Modern history

Sunday, September 3



BY SUNDAY MORNING, A STRANGE QUIET HAD OVERTAKEN the streets of Soho. The usual chaos of the streetsellers had disappeared; most of the neighborhood’s residents had either evacuated or were suffering behind their doors. Seventy of them had perished over the preceding twenty-four hours, hundreds more were at the very edge of death. Out in front of 40 Broad, the pump attracted only a handful of stragglers. The most common sight on the streets were the priests and doctors making their frantic rounds.

Word of the outbreak had traveled through the wider city and beyond. The chemist’s son who had enjoyed his pudding days before on Wardour Street died on that Sunday at his home in Willesden. The entire city held its breath as it took in refugees from the embattled neighborhood, waiting to see if the outbreak in Golden Square would be re-created on a larger scale in the coming days. Seventy deaths in a single parish was not an uncommon number to hear in an age of cholera epidemics. But it normally took months for the disease to chalk up so many victims. The Broad Street strain of cholera—whatever it was, wherever it had come from—had managed that terrible feat in a single day.

While the disease had remained largely confined to an area of roughly five square blocks, the rest of Soho was on high alert. Many packed their bags and visited friends or family who lived in the country or other parts of the city; some locked the doors and shuttered the windows. The vast majority steered clear of the Golden Square neighborhood at all cost.

But one Soho regular had been following the case closely from his residence at Sackville Street on the southwestern edge of the neighborhood. Sometime near dusk he set out from his home, marching through the empty streets, directly into the heart of the outbreak. When he reached 40 Broad, he stopped and examined the pump for a few minutes in the fading light. He drew a bottle of water from the well, stared at it for a few seconds, then turned and made his way back to Sackville Street.

JOHN SNOW WAS IN HIS FORTY-SECOND YEAR, AND SINCE his early thirties he had by any measure enjoyed a remarkable streak of professional achievement. Unlike most members of the medical establishment or the sanitary reform movement, Snow had been born into a family of modest means, the eldest son of a Yorkshire laborer. A quiet, serious child with intellectual ambitions beyond his humble origins, Snow had apprenticed at the age of fourteen to a surgeon in Newcastle-on-Tyne. At the age of seventeen he read John Frank Newton’s influential 1811 manifesto The Return to Nature: A Defence of the Vegetable Regimen and promptly converted to vegetarianism. Shortly thereafter, he became a strict teetotaler. He would largely avoid meat and alcohol for the rest of his adult life.

As an apprentice in Newcastle, Snow saw the ravages of cholera firsthand when the disease struck in late 1831. He treated the survivors of a particularly brutal outbreak in a local mine, the Killingworth Colliery. The young Snow observed that the sanitary conditions in the mine were dreadful, with workers granted no separate quarters to relieve themselves, thus forcing them to eat and defecate in the same dark, stifling caverns. The idea that the cholera outbreak was rooted in the social conditions of these impoverished workers—and not in any innate susceptibility to the disease—lodged in the back of Snow’s mind as the cholera ran its course. It was only a partially realized thought, nowhere near a genuine theory. But it stayed with him, nonetheless.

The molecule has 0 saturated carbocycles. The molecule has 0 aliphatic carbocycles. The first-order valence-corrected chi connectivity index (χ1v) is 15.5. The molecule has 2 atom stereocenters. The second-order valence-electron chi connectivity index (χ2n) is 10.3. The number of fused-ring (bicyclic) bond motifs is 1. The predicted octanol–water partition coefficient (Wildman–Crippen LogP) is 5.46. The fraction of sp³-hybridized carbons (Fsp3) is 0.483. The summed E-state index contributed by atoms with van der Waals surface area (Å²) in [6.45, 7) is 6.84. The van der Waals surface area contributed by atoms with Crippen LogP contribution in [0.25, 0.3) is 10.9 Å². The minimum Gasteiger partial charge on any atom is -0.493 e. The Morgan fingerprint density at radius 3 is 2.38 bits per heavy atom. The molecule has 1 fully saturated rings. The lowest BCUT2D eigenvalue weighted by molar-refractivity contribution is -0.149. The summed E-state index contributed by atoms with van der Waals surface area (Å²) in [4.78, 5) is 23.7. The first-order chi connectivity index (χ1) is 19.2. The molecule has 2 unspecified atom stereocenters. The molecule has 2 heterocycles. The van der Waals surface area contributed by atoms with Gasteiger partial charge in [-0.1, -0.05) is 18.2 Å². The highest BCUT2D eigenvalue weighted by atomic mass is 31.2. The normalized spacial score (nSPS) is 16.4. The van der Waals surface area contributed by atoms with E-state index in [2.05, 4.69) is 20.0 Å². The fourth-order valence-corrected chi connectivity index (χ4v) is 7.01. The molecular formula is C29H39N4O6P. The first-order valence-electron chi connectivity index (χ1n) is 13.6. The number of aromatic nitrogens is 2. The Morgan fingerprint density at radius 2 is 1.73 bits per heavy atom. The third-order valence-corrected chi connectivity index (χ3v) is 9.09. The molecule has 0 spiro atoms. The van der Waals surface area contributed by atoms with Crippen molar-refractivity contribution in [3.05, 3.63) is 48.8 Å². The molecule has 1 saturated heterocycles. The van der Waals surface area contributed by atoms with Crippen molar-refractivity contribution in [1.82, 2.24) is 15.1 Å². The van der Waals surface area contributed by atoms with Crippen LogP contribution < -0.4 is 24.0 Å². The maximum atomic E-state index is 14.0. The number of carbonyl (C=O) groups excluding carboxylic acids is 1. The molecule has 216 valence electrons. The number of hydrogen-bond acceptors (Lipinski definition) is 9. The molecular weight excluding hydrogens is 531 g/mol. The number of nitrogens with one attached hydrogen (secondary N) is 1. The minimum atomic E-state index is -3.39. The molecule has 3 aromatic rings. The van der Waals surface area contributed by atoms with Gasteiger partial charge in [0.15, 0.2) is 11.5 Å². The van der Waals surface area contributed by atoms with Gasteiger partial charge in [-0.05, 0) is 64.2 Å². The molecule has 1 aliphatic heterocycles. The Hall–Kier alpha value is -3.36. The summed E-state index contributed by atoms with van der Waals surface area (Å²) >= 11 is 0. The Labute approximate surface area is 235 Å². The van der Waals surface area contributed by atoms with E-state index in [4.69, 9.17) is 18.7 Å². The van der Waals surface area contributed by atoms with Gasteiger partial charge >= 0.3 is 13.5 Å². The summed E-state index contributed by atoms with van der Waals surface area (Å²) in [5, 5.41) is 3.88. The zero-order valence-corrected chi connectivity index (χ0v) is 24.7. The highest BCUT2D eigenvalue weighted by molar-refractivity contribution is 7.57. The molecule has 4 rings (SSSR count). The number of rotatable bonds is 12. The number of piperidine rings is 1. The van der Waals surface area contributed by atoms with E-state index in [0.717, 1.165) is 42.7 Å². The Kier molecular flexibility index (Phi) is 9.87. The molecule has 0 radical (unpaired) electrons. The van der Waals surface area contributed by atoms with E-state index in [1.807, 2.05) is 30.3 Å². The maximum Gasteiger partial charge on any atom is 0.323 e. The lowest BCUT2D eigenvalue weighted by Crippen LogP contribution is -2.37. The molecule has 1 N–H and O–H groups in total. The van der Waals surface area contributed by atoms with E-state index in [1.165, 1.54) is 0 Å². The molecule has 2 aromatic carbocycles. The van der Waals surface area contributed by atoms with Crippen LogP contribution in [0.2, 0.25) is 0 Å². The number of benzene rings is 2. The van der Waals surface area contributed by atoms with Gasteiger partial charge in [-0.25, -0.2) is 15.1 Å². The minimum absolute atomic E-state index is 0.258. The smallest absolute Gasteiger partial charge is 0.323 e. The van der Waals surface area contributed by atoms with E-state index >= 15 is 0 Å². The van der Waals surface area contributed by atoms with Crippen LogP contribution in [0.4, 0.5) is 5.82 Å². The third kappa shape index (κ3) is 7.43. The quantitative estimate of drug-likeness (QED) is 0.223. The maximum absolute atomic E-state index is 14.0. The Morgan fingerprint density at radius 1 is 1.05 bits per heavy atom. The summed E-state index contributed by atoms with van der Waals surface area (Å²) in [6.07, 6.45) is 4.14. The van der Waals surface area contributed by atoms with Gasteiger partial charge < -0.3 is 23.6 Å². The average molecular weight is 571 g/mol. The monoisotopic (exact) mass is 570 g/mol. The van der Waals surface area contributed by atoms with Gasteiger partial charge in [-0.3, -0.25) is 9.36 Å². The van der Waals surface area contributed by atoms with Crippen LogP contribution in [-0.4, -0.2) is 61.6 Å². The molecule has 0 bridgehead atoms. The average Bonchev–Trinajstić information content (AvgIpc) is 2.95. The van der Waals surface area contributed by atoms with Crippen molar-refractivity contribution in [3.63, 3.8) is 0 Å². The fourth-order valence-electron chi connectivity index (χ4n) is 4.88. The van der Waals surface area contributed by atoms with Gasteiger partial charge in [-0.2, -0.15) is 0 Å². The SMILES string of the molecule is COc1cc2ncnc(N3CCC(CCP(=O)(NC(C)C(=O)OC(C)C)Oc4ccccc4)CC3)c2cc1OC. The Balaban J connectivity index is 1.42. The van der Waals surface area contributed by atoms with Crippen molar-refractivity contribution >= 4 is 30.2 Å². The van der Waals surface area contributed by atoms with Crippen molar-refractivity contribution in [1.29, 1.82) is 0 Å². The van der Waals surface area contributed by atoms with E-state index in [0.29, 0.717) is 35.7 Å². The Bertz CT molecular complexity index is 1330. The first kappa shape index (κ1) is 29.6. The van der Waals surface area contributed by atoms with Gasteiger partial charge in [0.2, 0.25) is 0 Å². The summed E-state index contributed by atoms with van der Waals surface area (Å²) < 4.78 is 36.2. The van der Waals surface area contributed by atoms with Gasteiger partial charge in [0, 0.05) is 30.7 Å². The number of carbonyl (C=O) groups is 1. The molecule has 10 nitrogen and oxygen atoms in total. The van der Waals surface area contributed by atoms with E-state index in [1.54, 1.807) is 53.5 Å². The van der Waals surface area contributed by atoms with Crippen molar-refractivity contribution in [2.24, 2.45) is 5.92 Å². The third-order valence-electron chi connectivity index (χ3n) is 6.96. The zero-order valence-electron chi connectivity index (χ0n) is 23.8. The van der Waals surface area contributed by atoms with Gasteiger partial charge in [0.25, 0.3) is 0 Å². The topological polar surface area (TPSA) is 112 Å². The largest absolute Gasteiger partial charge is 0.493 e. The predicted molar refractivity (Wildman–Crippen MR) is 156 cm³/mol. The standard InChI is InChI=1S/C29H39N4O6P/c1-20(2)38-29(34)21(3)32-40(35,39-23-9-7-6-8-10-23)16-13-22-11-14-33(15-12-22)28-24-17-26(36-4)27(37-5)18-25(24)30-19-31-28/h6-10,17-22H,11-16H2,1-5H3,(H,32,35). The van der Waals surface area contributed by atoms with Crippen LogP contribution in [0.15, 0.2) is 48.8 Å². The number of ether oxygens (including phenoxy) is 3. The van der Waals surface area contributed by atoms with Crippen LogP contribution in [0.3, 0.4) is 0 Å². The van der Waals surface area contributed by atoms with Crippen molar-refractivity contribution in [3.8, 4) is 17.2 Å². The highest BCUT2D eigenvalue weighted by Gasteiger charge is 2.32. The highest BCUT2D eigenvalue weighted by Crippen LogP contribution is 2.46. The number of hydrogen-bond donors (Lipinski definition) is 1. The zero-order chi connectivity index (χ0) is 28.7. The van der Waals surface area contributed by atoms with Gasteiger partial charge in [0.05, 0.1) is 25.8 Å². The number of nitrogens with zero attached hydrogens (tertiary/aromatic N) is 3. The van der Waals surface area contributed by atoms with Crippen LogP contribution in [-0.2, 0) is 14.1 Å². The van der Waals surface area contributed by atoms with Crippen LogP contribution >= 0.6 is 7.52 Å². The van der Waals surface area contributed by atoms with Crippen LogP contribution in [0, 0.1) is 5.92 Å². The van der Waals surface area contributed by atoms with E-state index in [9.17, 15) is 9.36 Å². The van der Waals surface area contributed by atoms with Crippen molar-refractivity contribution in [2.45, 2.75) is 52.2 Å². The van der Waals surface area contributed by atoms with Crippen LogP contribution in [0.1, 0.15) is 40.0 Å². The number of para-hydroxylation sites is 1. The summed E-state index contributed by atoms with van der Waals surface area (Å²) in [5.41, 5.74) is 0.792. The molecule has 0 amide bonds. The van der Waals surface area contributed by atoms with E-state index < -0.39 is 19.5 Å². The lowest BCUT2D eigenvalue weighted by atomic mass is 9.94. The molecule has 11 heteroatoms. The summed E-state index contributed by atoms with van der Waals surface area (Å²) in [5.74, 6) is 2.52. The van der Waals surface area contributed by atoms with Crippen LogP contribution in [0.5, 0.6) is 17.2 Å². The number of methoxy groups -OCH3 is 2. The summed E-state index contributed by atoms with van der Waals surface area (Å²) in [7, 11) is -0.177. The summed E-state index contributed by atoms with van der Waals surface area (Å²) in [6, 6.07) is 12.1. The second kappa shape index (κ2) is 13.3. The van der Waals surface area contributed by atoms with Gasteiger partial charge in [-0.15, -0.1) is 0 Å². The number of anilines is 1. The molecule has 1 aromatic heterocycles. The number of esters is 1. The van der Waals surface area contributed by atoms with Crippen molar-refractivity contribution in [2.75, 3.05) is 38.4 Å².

A young Englishman interested in the medical life during the first half of the nineteenth century had three primary career paths open to him. He could apprentice with an apothecary and then eventually land a license from the Society of Apothecaries, which would grant him the right to concoct medicines prescribed by physicians. After some training, he would be free to embark on his own practice, treating patients with the woeful remedies of the day, probably dabbling in minor surgery or dentistry on the side. The more ambitious individual would go on to study at a medical school, and later join the Royal College of Surgeons of England, becoming a bona fide general practitioner and surgeon, performing a host of different tasks: everything from treating minor colds to excising bunions to amputating limbs. Beyond that lay the university degree Doctor of Medicine, whose recipients were conventionally called physicians, as opposed to the lower orders of surgeons and apothecaries. A university degree opened doors to the private hospitals, where one could rub shoulders with the wealthy benefactors who endowed them.

Snow realized at an early age that his ambitions extended beyond that of a provincial apothecary. He had moved back to York in 1835 and involved himself in the growing temperance movement there. But at the age of twenty-three, he decided to follow the classic itinerary of the bildungsroman genre that dominated the nineteenth-century novel: a provincial young man with dreams of greatness sets out for the big city to make a name for himself. Snow’s journey to London was typical of the earnest young doctor-in-training: he eschewed both horse and carriage and walked a meandering two-hundred-mile route alone.